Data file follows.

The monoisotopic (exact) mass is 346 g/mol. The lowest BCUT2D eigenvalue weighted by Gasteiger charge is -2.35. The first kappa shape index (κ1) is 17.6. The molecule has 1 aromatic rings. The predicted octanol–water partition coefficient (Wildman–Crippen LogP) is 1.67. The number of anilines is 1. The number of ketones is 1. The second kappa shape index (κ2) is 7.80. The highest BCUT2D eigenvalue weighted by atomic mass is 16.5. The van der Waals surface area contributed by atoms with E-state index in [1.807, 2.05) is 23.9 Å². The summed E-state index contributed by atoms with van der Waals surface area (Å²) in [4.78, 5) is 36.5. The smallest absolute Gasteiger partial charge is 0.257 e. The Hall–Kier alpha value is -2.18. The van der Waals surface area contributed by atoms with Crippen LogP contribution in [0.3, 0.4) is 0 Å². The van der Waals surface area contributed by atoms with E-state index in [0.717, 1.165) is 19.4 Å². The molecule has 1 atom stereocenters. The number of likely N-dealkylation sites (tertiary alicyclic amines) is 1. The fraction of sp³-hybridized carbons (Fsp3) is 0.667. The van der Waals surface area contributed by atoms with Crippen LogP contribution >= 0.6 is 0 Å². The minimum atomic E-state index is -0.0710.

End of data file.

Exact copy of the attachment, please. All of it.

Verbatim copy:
The monoisotopic (exact) mass is 346 g/mol. The lowest BCUT2D eigenvalue weighted by Gasteiger charge is -2.35. The first kappa shape index (κ1) is 17.6. The molecule has 1 aromatic rings. The predicted octanol–water partition coefficient (Wildman–Crippen LogP) is 1.67. The number of anilines is 1. The number of ketones is 1. The second kappa shape index (κ2) is 7.80. The highest BCUT2D eigenvalue weighted by atomic mass is 16.5. The van der Waals surface area contributed by atoms with E-state index in [1.807, 2.05) is 23.9 Å². The summed E-state index contributed by atoms with van der Waals surface area (Å²) in [4.78, 5) is 36.5. The smallest absolute Gasteiger partial charge is 0.257 e. The Hall–Kier alpha value is -2.18. The van der Waals surface area contributed by atoms with Crippen LogP contribution in [0.3, 0.4) is 0 Å². The van der Waals surface area contributed by atoms with E-state index in [0.717, 1.165) is 19.4 Å². The molecule has 1 atom stereocenters. The number of likely N-dealkylation sites (tertiary alicyclic amines) is 1. The fraction of sp³-hybridized carbons (Fsp3) is 0.667. The van der Waals surface area contributed by atoms with Crippen LogP contribution >= 0.6 is 0 Å². The minimum atomic E-state index is -0.0710.